Play focused on Gaza woman turns despair into hope

The Shroud Maker, a satirical new play set in Gaza, will premiere in London this month.

Written by novelist Ahmed Masoud –  a native of Gaza, based in the UK – The Shroud Maker focuses on the character of Hajja Souad, an elderly woman living in the Shujaiya neighborhood of Gaza City.

Shujaiya, lying close to Gaza’s boundary with Israel, has suffered appalling violence in many of Israel’s attacks on the area.

Grim but vital trade

Hajja Souad has spent decades selling shrouds for the dead.

Her grim but vital trade makes Israel’s 51-day assault on Gaza during the summer of 2014 highly lucrative for Hajja.

But it also forces her to confront her past, taking her back to her home village of Aqqur, near Jerusalem, which was destroyed in 1948, and her time working for the British authorities that governed Palestine before the establishment of the State of Israel that same year.

Loosely based on a real-life character still living in Gaza, Masoud’s new play brings together true stories told to the author with touches of satire and comic fantasy. 

Disembodied history

“For me The Shroud Maker is a story that stitches the purposefully disembodied Palestinian history together,” Masoud told The Electronic Intifada. ”Hajja Souad is a seamstress that has survived decades of war and dispossession through turning death into life and despair into hope.”

The staging of Masoud’s new play follows the publication of his first novel, also set in Gaza.

Vanished: the Mysterious Disappearance of Mustafa Ouda has been shortlisted for the Palestine Book Awards hosted by the website Middle East Monitor.

Masoud, an important new voice in Palestinian creativity in Britain, is the author of several other plays which have been performed on stage and on radio.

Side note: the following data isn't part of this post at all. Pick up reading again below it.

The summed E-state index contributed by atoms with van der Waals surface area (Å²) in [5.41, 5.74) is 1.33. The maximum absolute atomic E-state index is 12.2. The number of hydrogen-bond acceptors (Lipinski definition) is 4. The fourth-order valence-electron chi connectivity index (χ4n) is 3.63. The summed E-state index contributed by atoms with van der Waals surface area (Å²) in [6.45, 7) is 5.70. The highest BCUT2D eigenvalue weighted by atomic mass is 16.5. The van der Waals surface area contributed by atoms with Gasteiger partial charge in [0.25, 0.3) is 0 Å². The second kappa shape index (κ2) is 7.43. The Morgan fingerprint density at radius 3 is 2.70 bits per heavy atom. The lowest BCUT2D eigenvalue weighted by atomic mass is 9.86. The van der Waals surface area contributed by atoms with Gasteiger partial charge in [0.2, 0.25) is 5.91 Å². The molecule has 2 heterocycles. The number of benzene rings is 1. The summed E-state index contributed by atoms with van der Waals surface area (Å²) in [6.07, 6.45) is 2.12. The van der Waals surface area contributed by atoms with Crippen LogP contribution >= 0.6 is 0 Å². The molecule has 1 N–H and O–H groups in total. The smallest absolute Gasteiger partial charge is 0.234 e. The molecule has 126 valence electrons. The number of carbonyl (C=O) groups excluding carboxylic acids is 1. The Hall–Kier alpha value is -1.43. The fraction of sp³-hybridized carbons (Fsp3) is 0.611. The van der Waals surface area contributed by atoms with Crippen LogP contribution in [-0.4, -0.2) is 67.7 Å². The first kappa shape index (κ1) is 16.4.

The first staging of The Shroud Maker, in London at the headquarters of Amnesty International UK, will pointedly take place on Remembrance Day, 11 November. This will allow the audience to recall the victims of Israel’s attacks on Palestinians, and other victims of imperialism in the Middle East. 

Proceeds from the performance will go to Gaza’s al-Ahli hospital.




will there be other opportunities to see the Shroud maker


Every opportunity to showcase the despair of Palestinians and the brutality of life in Gaza is a good thing, but when this play comes to Broadway we will know that the tide is turning on Israel.

Sarah Irving

Sarah Irving's picture

Sarah is a freelance writer and editor, author of a biography of Leila Khaled and of the Bradt Guide to Palestine, co-editor of A Bird is Not a Stone (a volume of Palestinian poetry translated into the languages of Scotland), and a PhD candidate at the University of Edinburgh. She has worked and traveled in Palestine since 2001.